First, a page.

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Hutchins Roundup: Stress tests, policy uncertainty, and more

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Stress tests tell us about more than just the tested banks

Mark Flannery of the Securities and Exchange Commission and Beverly Hirtle and Anna Kovner of the New York Fed find that bank holding companies subject to Federal Reserve stress tests experience abnormal stock returns and trading volumes upon release of stress test results, with highly-leveraged and risky firms experiencing the largest swings. To a lesser degree, non-tested banks also experience abnormal stock returns and trading volumes upon result announcements, suggesting that stress tests provide information on the banking industry as a whole, and not just tested banks.

Uncertainty in the path of economic policy is a drag on economic growth

Using a large sample of newspaper articles to develop an index of economic policy uncertainty, Scott R. Baker of Northwestern University, Nicholas Bloom of Stanford University, and Steven J. Davis of the University of Chicago find that firms most exposed to government purchases — defense, healthcare, and construction firms —
 respond to uncertainty by reducing employment and investment and experience greater stock price volatility. The authors add that, in addition to firm-level effects, increased policy uncertainty foreshadows declines in investment, output, and employment at the macro level.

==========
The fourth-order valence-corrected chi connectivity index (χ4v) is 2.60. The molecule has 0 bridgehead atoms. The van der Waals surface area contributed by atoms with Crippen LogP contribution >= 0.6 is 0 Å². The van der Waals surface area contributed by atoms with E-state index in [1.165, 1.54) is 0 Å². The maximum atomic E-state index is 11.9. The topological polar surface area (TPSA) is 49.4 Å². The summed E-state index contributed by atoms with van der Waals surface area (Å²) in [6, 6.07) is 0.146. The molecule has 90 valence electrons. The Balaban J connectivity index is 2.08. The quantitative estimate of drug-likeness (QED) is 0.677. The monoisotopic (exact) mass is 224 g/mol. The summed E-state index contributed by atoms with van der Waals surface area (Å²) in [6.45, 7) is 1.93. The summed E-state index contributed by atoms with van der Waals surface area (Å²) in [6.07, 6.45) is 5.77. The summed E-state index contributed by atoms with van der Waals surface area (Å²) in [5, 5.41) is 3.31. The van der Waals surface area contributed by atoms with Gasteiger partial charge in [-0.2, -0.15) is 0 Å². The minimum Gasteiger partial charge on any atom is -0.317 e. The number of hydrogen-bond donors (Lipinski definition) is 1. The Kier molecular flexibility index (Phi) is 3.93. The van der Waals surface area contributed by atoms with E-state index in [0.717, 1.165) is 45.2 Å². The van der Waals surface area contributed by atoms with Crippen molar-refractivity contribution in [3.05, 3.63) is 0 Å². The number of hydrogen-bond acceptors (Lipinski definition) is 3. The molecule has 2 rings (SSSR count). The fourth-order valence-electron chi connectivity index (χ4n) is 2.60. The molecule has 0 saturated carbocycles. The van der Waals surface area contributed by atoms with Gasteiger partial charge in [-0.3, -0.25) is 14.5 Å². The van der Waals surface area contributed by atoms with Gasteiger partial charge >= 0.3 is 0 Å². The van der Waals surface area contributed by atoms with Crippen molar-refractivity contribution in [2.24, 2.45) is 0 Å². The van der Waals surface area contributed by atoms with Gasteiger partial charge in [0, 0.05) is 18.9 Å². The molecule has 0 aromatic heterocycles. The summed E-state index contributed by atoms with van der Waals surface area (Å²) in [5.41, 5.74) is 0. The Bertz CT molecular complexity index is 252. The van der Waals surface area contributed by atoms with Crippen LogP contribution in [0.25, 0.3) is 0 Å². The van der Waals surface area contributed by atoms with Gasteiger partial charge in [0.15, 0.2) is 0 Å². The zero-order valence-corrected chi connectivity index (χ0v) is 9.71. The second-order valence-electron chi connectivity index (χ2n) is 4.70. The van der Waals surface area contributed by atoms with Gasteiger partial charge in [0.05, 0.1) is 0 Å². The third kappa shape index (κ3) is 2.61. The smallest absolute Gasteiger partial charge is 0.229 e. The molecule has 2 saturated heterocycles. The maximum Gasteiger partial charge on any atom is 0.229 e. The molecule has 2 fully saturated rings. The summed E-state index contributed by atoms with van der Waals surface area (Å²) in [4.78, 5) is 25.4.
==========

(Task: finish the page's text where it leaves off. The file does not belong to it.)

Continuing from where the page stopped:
When moved to a high-deductible plan, consumers reduced spending by seeking fewer services

Zarek C. Brot-Goldberg, Benjamin R. Handel, and Jonathan T. Kolstad of UC Berkeley, and Amitabh Chandra of Harvard University find that employees of a large company reduced spending on healthcare by between 11.8 and 13.8 percent after being forced to switch from an insurance plan with no out-of-pocket costs to a high-deductible plan. The entire reduction in spending can be attributed to a reduction in the quantity of care, with similar cuts in more valuable services (preventative care) and potentially wasteful spending (imaging services).

Chart of the week:


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Quote of the week: Risks from abroad, low inflation and wage growth suggest that waiting to raise rates may be wisest path forward

We have a very complex financial system in the United States. We should not take the continued strength of domestic demand growth for granted. Although the outlook for domestic demand is good, global forces are weighing on net exports and inflation, and the risks from abroad appear tilted to the downside. Our economy has made good progress toward full employment, but sluggish wage growth suggests there is some room to go, and inflation has remained persistently below our target. With equilibrium real interest rates likely to remain low for some time and policy options that are more limited if conditions deteriorate than if they accelerate, risk-management considerations counsel a stance of waiting to see if the risks to the outlook diminish.

— Lael Brainard, Governor, Federal Reserve Board

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